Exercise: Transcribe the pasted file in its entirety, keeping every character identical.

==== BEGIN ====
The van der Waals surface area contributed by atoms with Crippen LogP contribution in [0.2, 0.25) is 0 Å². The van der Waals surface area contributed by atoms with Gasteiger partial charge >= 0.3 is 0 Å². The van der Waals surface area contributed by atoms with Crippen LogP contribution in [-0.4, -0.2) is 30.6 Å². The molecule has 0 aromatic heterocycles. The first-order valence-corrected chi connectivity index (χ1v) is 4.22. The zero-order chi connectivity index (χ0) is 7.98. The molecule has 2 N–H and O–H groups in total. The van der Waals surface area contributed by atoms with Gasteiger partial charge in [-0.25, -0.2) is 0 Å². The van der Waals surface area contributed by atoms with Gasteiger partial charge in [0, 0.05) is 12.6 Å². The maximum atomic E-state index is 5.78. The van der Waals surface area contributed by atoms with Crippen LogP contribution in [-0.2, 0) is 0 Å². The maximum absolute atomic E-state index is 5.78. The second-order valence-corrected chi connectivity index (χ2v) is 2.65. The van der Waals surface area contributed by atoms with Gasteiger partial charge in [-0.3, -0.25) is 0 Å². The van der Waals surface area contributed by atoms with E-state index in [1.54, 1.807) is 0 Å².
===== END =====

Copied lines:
The van der Waals surface area contributed by atoms with Crippen LogP contribution in [0.2, 0.25) is 0 Å². The van der Waals surface area contributed by atoms with Gasteiger partial charge >= 0.3 is 0 Å². The van der Waals surface area contributed by atoms with Crippen LogP contribution in [-0.4, -0.2) is 30.6 Å². The molecule has 0 aromatic heterocycles. The first-order valence-corrected chi connectivity index (χ1v) is 4.22. The zero-order chi connectivity index (χ0) is 7.98. The molecule has 2 N–H and O–H groups in total. The van der Waals surface area contributed by atoms with Gasteiger partial charge in [-0.25, -0.2) is 0 Å². The van der Waals surface area contributed by atoms with Gasteiger partial charge in [0, 0.05) is 12.6 Å². The maximum atomic E-state index is 5.78. The van der Waals surface area contributed by atoms with Crippen LogP contribution in [-0.2, 0) is 0 Å². The maximum absolute atomic E-state index is 5.78. The second-order valence-corrected chi connectivity index (χ2v) is 2.65. The van der Waals surface area contributed by atoms with Gasteiger partial charge in [-0.3, -0.25) is 0 Å². The van der Waals surface area contributed by atoms with E-state index in [1.54, 1.807) is 0 Å².